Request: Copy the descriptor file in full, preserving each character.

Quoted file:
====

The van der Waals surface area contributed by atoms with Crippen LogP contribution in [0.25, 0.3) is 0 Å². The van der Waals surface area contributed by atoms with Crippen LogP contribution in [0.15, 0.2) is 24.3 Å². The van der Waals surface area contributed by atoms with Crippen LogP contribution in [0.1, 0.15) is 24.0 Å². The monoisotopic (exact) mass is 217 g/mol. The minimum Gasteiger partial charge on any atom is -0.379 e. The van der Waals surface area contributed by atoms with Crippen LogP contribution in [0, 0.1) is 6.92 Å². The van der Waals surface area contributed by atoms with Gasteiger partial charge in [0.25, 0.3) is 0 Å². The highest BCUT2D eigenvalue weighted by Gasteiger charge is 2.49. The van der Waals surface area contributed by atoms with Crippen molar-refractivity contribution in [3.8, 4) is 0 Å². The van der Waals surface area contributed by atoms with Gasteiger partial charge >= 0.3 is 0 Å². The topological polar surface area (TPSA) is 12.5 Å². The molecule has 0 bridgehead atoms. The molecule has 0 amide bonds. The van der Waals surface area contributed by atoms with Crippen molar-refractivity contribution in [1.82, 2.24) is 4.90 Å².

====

The van der Waals surface area contributed by atoms with Crippen LogP contribution in [0.25, 0.3) is 0 Å². The van der Waals surface area contributed by atoms with Crippen LogP contribution in [0.15, 0.2) is 24.3 Å². The van der Waals surface area contributed by atoms with Crippen LogP contribution in [0.1, 0.15) is 24.0 Å². The monoisotopic (exact) mass is 217 g/mol. The minimum Gasteiger partial charge on any atom is -0.379 e. The van der Waals surface area contributed by atoms with Crippen LogP contribution in [0, 0.1) is 6.92 Å². The van der Waals surface area contributed by atoms with Gasteiger partial charge in [0.25, 0.3) is 0 Å². The highest BCUT2D eigenvalue weighted by Gasteiger charge is 2.49. The van der Waals surface area contributed by atoms with Crippen molar-refractivity contribution in [3.8, 4) is 0 Å². The van der Waals surface area contributed by atoms with Gasteiger partial charge >= 0.3 is 0 Å². The topological polar surface area (TPSA) is 12.5 Å². The molecule has 0 bridgehead atoms. The molecule has 0 amide bonds. The van der Waals surface area contributed by atoms with Crippen molar-refractivity contribution in [1.82, 2.24) is 4.90 Å².